The program manages  the timing, in/out ports and memory. When power is applied, the device checks EEPROM memory to find the current function mode and senses the shutter button state. For example, a port will act as an input waiting for a button press or change to an output if it needs to activate a button press. The processor mimics the same timing a user keep’s a button pressed to achieve the required actions.  With power applied the processor also monitors the camera on/off state. If the user has Auto-On mode active and the camera is turned off or a high temperature shutdown occurs, the processor will attempt to switch on the camera again after a 15 minute interval. This is not to confuse a casual user who believes they have switched off the camera, but to help in instances where a high temp event occurs, 15 minutes being required for the camera to cool down and hopefully conditions moderate for the better (camera heating in direct sun).

Program flow to be added next…

Hex file for the PIC12F1822 is here its name GoProSwitchOn_12F1822.HEX   Must use the 5V PIC.  It is programmed in C using WIZ-C from www.fored.co.uk  and can easily be  modified to suit others.  Following is best used as a guide only, however it works just fine with WIZ-C and its library’s.  A sleep function would also be a good idea to add to save power when not in use.  Never posted code before so please excuse this attempt.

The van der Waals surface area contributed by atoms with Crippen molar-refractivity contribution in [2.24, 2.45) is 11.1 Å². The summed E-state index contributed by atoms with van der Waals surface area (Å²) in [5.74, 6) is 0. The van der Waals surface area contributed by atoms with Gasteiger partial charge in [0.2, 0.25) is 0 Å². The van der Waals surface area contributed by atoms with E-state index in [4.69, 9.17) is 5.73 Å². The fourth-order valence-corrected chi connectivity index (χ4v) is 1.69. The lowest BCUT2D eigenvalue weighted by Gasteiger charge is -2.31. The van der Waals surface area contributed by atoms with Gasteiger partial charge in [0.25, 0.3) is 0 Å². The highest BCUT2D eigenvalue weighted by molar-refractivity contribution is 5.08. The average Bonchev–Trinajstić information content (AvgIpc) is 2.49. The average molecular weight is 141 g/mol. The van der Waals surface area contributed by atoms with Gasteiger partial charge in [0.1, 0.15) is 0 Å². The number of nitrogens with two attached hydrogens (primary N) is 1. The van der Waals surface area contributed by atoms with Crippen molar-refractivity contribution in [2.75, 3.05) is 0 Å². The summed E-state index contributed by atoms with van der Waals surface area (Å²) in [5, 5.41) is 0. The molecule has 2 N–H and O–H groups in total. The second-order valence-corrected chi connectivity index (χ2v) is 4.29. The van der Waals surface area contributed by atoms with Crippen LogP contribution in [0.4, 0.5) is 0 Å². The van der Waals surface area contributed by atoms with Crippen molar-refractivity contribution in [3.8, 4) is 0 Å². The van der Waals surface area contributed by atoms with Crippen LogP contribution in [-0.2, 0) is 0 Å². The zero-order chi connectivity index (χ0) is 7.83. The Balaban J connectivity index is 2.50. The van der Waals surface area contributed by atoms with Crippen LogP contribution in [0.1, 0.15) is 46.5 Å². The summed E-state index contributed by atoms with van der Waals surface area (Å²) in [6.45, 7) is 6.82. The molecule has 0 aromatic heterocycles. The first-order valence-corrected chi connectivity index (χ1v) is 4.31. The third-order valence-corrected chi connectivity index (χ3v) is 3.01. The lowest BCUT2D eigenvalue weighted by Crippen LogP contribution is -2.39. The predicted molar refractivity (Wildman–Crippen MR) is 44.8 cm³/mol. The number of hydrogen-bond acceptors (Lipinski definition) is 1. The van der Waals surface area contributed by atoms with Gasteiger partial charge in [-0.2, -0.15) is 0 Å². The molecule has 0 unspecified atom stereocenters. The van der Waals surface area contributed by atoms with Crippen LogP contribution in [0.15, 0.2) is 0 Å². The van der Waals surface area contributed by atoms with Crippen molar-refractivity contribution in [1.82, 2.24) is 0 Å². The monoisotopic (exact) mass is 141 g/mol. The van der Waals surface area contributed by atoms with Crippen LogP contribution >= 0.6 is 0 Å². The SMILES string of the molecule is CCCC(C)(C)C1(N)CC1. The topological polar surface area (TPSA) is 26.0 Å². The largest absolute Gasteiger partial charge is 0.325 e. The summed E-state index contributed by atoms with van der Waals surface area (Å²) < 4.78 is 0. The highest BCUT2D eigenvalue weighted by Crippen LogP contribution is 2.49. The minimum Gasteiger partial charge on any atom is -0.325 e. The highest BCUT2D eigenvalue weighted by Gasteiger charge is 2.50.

// GoProSwitchOn_12F1822_user.c   f.duffy 2015

#__config 0x8007,0x09A4 // 0000 1001 1010 0100 clock out disabled MCLR disabled
#__config 0x8008,0x1CFF // 0001 1100 1111 1111

void flashLedLong();
void flashLed1();
void flashLed2();
void flashLed3();
void flashLed4();
void flashLed8();

BYTE EnableAutoPowerOn;
BYTE EnableAutoWiFiOn;
BYTE EnableAutoRecordOn;
BYTE FirstTime;
BYTE SwitchedOn;
BYTE WiFiOn;
BYTE RecordOn;
BYTE CheckWiFiProg;
BYTE CheckRecordProg;
BYTE ReleaseWait;
BYTE UserSwitchedOff;
BYTE CameraStartUp;
BYTE CaughtSpace;
BYTE WaitForPress;

int ShutterCount;
int CountRelease;
int CountPress;

char Minutes;
BYTE ReStart;

void UserInterrupt()
{